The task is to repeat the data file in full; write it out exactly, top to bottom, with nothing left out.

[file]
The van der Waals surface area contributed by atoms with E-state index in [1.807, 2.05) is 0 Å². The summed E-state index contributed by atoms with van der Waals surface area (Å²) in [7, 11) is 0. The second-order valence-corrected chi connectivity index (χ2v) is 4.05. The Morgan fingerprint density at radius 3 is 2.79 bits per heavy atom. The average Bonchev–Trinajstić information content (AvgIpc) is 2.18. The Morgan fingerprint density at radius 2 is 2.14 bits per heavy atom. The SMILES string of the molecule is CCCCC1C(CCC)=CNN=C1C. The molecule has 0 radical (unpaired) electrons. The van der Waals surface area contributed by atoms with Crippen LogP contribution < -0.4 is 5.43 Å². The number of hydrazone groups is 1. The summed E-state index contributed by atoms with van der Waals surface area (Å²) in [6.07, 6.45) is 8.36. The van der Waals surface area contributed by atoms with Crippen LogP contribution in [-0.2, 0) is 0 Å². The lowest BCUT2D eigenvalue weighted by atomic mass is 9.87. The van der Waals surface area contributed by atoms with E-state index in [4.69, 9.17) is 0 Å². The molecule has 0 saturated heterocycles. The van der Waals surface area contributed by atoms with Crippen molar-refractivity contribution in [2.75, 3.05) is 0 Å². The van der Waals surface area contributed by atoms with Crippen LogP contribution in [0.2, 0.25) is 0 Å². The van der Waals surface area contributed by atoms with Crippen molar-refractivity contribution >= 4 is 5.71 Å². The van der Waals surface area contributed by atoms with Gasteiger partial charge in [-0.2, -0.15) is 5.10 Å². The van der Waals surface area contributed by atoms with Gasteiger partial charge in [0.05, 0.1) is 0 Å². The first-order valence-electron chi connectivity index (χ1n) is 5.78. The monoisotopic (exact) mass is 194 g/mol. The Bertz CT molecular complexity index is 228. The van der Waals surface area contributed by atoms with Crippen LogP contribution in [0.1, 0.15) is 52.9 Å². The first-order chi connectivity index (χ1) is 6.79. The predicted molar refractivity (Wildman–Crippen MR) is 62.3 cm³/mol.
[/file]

The van der Waals surface area contributed by atoms with E-state index in [1.807, 2.05) is 0 Å². The summed E-state index contributed by atoms with van der Waals surface area (Å²) in [7, 11) is 0. The second-order valence-corrected chi connectivity index (χ2v) is 4.05. The Morgan fingerprint density at radius 3 is 2.79 bits per heavy atom. The average Bonchev–Trinajstić information content (AvgIpc) is 2.18. The Morgan fingerprint density at radius 2 is 2.14 bits per heavy atom. The SMILES string of the molecule is CCCCC1C(CCC)=CNN=C1C. The molecule has 0 radical (unpaired) electrons. The van der Waals surface area contributed by atoms with Crippen LogP contribution < -0.4 is 5.43 Å². The number of hydrazone groups is 1. The summed E-state index contributed by atoms with van der Waals surface area (Å²) in [6.07, 6.45) is 8.36. The van der Waals surface area contributed by atoms with Crippen LogP contribution in [-0.2, 0) is 0 Å². The lowest BCUT2D eigenvalue weighted by atomic mass is 9.87. The van der Waals surface area contributed by atoms with E-state index in [4.69, 9.17) is 0 Å². The molecule has 0 saturated heterocycles. The van der Waals surface area contributed by atoms with Crippen molar-refractivity contribution in [2.75, 3.05) is 0 Å². The van der Waals surface area contributed by atoms with Crippen LogP contribution in [0.2, 0.25) is 0 Å². The van der Waals surface area contributed by atoms with Crippen molar-refractivity contribution >= 4 is 5.71 Å². The van der Waals surface area contributed by atoms with Gasteiger partial charge in [-0.2, -0.15) is 5.10 Å². The van der Waals surface area contributed by atoms with Gasteiger partial charge in [0.05, 0.1) is 0 Å². The first-order valence-electron chi connectivity index (χ1n) is 5.78. The monoisotopic (exact) mass is 194 g/mol. The Bertz CT molecular complexity index is 228. The van der Waals surface area contributed by atoms with Crippen LogP contribution in [0.1, 0.15) is 52.9 Å². The first-order chi connectivity index (χ1) is 6.79. The predicted molar refractivity (Wildman–Crippen MR) is 62.3 cm³/mol.